Test of Endurance


By M.K.

Many have mentally dismissed the rallies scheduled by political parties for the 1st May. They do not expect to learn anything from what politicians have to say about one another on that day although they will be keen to know how well each side has performed in terms of rallying numbers.

It will not be surprising if the majority of the local media will be focussed just the same on the numbers mobilized by each one of the two major political blocs. The comparative figures are important. 

Labour is making its call to its partisans under the disadvantage which is cast upon a party by incumbency in power. It is faced also with the challenge to show that it has not lost support after the MSM quit the ranks of the government in mid-2011. As the MSM has now rallied the MMM opposition and SAJ has left behind the comfort of the presidency to head this new opposition coalition, Labour is further challenged to show that its electoral base has not frittered away due to these developments. Moreover, in the current global economic predicament, it is called upon to demonstrate to its traditional supporters that it will not be swayed towards right-wing policies towards which certain changes in the labour law had appeared to incline it in 2009.

On the side of the opposition, the recent realignment will stand the test of time towards keeping the troops together provided it can show itself capable of destabilizing the government fairly quickly. It has failed several self-imposed tests in this regard since the realignment began. The MMM leader announced that the government would soon be thrown into minority. This was intended to reassure followers that elections were round the corner. Nothing of the sort happened. No one left the ranks of the government to join the opposition. Those who were called upon to cause the defections failed in their mission.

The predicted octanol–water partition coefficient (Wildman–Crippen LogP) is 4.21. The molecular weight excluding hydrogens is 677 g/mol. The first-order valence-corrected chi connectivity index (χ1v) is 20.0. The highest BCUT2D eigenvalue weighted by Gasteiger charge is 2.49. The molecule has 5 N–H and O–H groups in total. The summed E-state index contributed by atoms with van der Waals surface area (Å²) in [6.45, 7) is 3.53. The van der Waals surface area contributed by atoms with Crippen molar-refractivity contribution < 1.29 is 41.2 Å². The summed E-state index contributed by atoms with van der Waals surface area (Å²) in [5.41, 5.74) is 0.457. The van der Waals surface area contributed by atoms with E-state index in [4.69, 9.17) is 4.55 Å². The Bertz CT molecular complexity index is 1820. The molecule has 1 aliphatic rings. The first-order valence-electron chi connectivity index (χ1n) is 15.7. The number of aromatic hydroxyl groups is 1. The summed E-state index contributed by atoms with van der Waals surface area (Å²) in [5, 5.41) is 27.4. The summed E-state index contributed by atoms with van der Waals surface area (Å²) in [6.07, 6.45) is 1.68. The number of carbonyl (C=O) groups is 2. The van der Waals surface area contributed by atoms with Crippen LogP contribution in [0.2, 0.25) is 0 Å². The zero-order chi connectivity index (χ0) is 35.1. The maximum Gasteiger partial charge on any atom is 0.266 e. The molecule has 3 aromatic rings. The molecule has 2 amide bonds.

Having been discomfited on this count, the next best thing the opposition could have tried was to seek to destabilize the government by creating a general sentiment in the country that the government no longer enjoys popular support. This is why it has been working overtime to get a maximum number of people to gather at its rally on May 1st. As Mauritian voters like to know about allegedly well-guarded “secrets of the gods”, it has promised to release scandalous information about doings on the government side at its rally of May 1st.

Since time is of the essence for the opposition coalition to hold together and hence to be held credible by its own supporters, this appears to be a last-ditch attempt to salvage the ‘remake’. It is not quite certain that even a numerically superior gathering mobilized by the MMM-MSM would evoke such a sense of panic on the side of the government as to precipitate its downfall in any conceivable manner. True, such an achievement would be psychologically important to send the message that power is not too far out of hand for the MMM-MSM’s supporters but it is not the stuff for overturning governments.

The question then arises as to what will hold the new opposition coalition together on the road to May 2015. Popular discontent with government policies, as it usually fanned up by the MMM leader, will not be a sufficient condition for so doing. One-off recriminations die their own natural deaths; so, only monumental gaffes committed by the government side could precipitate any action on the scale hoped-for by the opposition.